All 50 states to require screening newborns for ‘bubble boy’ disease

  • Dec. 20, 2018 3:31 p.m.

The families of every child born in the U.S. will soon know whether their newborns are at risk of having a life-threatening immune disorder sometimes known as “bubble boy” disease, as every state now requires screening for the condition.

The Towson-based Immune Deficiency Foundation has spent the last decade pushing for universal screening for severe combined immunodeficiency. Louisiana became the final state to require newborns be screened for severe combined immunodeficiency this week.

Maryland, the 37th state to approve testing, has required screening since 2016.

While a separate diagnosis is required to confirm a child has SCID, John Boyle, president of the Immune Deficiency Foundation, said screenings are a step toward speedy diagnoses and treatment.

“This is literally one of those screening areas where it would save lives,” Boyle said.

Children with SCID are vulnerable to life-threatening infections because they lack the T-cells and antibody immunity that help fight infections viruses, bacteria and fungi. Babies with SCID often appear healthy, and in the past many families would not find out a child had the disease until their infant was seriously ill.

“Families are not going to see that in the future,” Boyle said. “That is a thing of the past.”

SCID can be treated with bone marrow transplants, enzyme replacement or gene therapy. Treating the condition before infections occur is vital to patients’ longevity.

The condition is also known as “bubble boy” disease, named for David Vetter, a child in Texas who had SCID and spent his life in protected enclosures to prevent infection before he died at age 12 in 1984.

In 2008, Wisconsin became the first state to screen for SCID, and the U.S. Department of Health and Human Services began recommending SCID tests be included in health screenings for newborns in 2010.

The Immune Deficiency Foundation and partner organizations were part of a grassroots effort to incorporate the testing state-by-state.

The Immune Deficiency Foundation will now turn its attention to ensuring quick diagnoses and treatment are available to infants who may have SCID, particularly for people who live far from major medical centers and those whose insurance does not cover specialist visits, Boyle said.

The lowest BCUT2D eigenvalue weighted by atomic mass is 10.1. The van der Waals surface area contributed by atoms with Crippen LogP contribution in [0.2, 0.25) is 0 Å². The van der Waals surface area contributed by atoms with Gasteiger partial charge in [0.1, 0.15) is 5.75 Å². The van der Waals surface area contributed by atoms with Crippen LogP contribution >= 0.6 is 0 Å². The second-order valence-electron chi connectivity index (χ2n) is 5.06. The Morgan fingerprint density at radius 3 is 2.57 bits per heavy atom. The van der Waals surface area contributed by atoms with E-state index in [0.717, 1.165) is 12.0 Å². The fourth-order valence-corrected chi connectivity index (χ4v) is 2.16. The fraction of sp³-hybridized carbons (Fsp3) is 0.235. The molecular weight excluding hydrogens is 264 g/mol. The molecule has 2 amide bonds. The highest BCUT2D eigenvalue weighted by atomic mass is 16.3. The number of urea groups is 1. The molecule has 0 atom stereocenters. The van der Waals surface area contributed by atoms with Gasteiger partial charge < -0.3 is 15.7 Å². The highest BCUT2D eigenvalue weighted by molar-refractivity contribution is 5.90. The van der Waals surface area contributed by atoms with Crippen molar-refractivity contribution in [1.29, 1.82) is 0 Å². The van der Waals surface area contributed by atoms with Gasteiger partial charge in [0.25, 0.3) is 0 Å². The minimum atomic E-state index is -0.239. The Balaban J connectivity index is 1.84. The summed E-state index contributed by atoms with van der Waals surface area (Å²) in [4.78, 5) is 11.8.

“Everyone is going to attempt to do all that they can seeing that there is a baby with a life-threatening condition here, but days matter, weeks matter,” Boyle said. “Making sure that happens as quick as possible and speeding up time to accurate diagnosis and treatment now becomes the goal.”

Get local stories you won't find anywhere else right to your inbox.
Sign up here

Just Posted

Government announces 79 new COVID-19 cases in Alberta, 2 in Red Deer

There are 79 new confirmed COVID-19 cases in Alberta, bringing the provincial… Continue reading

A message from the Advocate publisher

In good times and bad, The Red Deer Advocate has been here… Continue reading

Red Deer hospital bracing for COVID-19 impact

“We’re all worried about what’s coming, but I think we feel confident”

WATCH: COVID-19 doesn’t stop Red Deer Public Library from telling stories

Deb Isbister has been reading stories to children for more than 20… Continue reading

Alberta Health Services provides COVID-19 prevention tips

Alberta Health Services has a number of recommendations for people amid the… Continue reading

Alberta government website has latest COVID-19 statistics

Red Deer Advocate readers can stay up to date on the COVID-19… Continue reading

I am still facing that existential angst

Stir crazy. I looked the phrase up, just for fun. “Restless or… Continue reading

Red Deer College adapting and adjusting to COVID-19

I have worked in post-secondary education for more than 30 years, and… Continue reading

Families urge action to get Canadians home from cruise ship stuck off Panama

1,243 passengers and 586 crew on board and more tests are being done every day

Saskatchewan cabinet Minister deletes ‘pray and repent’ tweet over COVID-19

REGINA — A Saskatchewan cabinet minister who tweeted an Old Testament passage… Continue reading

Ontario allows youth to remain in care after passing cut-off age during pandemic

TORONTO — Youth in Ontario’s child welfare system who pass the cut-off… Continue reading

Canada could face legal trouble over refugee deportations: advocates

Deputy Prime Minister Freeland holding ‘urgent’ discussions with U.S. officials

Most Read